The prosecution is fighting hard against the introduction of the QEEG evidence and expert testimony has been presented by both sides as to whether or not the QEEG testing and analysis should become evidence at trial.  Trial is set to begin October 31, 2011.  The judge has not yet ruled on the QEEG evidence in the Delgado trial.  

What is QEEG? 

QEEG is different than other brain imaging tools. Past scientific attempts to understand the brain were done via things like x-rays, CAT scans (Computerized Axial Tomography scans) or MRIs (Magnetic Resonance Imaging) -- each dealing more with the structure of the brain than how it was operating at any given juncture.

Enter QEEG.  With QEEG (Quantitative Electroencephalography), experts can study how a particular subject's brain is functioning -- in real time -- through this painless evaluation of the brain's electrical activity.

Sensors are being placed upon the scalp which read electrical neuron activity under certain conditions (eyes closed, open, etc.). Result? QEEG, with expert analysis, gives information on exactly how well, or how lacking, a particular person's brain is capable of functioning.

Alabama Death Row Inmate Cory Maples Argues His Plight to the U.S. Supreme Court - Will the Justices Correct Lawyer Errors?

Cory Maples sits on Death Row over in Alabama, after having obvious and serious errors made by both his trial and appellate counsel which included some pretty big names in the legal industry.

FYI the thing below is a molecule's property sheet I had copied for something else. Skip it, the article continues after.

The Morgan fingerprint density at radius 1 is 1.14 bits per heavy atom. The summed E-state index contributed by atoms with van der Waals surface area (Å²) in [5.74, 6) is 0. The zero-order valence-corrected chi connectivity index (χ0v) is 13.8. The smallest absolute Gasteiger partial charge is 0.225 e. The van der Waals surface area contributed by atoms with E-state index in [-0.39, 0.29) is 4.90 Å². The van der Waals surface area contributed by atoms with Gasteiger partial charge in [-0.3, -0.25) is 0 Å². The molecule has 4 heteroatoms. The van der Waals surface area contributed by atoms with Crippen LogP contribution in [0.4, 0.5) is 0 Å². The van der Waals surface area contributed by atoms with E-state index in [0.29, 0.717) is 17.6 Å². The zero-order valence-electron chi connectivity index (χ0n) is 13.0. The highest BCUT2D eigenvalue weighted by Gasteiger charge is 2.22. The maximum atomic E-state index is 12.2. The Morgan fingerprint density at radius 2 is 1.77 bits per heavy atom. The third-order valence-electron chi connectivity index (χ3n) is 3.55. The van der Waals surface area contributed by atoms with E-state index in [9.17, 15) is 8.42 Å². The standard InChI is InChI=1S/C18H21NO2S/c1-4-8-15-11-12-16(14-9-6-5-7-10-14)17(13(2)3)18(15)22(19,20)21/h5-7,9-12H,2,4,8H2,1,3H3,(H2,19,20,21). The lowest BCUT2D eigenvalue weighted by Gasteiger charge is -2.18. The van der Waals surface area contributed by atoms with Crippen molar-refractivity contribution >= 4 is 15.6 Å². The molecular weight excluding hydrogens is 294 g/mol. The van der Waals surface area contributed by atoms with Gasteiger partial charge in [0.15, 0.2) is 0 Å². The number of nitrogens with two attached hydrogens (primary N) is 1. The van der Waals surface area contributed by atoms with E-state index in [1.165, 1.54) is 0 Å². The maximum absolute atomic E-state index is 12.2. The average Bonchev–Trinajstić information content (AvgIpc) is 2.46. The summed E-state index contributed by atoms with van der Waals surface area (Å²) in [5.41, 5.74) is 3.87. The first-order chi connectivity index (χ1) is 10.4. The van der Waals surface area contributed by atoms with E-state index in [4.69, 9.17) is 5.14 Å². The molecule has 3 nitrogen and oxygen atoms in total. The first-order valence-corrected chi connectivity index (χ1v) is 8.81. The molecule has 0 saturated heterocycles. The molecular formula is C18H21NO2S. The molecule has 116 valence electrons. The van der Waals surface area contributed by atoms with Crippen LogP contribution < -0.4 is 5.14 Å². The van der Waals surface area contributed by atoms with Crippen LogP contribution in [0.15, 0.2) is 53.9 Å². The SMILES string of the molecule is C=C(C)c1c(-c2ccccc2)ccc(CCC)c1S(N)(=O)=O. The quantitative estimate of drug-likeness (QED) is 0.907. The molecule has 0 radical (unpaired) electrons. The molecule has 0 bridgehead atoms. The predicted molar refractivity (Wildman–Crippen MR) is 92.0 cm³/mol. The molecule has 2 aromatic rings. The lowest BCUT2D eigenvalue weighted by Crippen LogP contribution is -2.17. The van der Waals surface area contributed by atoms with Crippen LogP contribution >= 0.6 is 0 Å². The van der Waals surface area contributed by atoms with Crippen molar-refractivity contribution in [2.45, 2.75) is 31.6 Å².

And by "obvious and serious," we really mean blatant, ludicrous, and shameful treatment of an indigent defendant by, among others, one of the purportedly top law firms in the country, Sullivan and Cromwell. 

Maples Argues to the United States Supreme Court This Week

Yesterday, Mr. Maples argued to the highest court in the land for some justice -- and now, we must wait and see if the United States Supreme Court will fix a blatant glitch in the system that has allowed Mr. Maples' case to get as far down the road to execution as it has.


Even Business Week reported that oral arguments before the High Court were " lively," and other media sources have gone so far as to characterized what happened on Tuesday as suggesting that the Justices were "unusually sympathetic" toward Maples' plight. 

One big example, Justice Samuel A. Alito Jr., whose past experience as a federal prosecutor often brings with it a prosecutorial perspective to criminal matters brought before the court (just go read a few, if you're wondering about this), asked a question that lots of attorneys across the country are asking even now: 

when it was obvious that the ball had been dropped, why didn't the government agree to waive the deadline and agree to a new hearing?  Or, as Justice Alito asked:

“Mr. Maples has lost his right to appeal through no fault of his own, through a series of very unusual and unfortunate circumstances....Now, when his attorneys moved to file an out-of-time appeal, why wouldn’t you just consent to that?”

Error after Error by Attorneys Appointed to Represent Cory Maples

We've been following Mr. Maples case for a long while now; for background, please check out our prior posts "Will A Law Firm Missing a Deadline Fail to Stop the Execution of Alabama Death Row's Cory R. Maples?" and "Death Penalty Defense: Cory Maples' Sullivan & Cromwell Representation vs Sakineh Ashtiani's Mohammed Mostafaei."

Let us all hope and pray that justice is served here. 

To review the United States Supreme Court docket for Cory R. Maples, go here.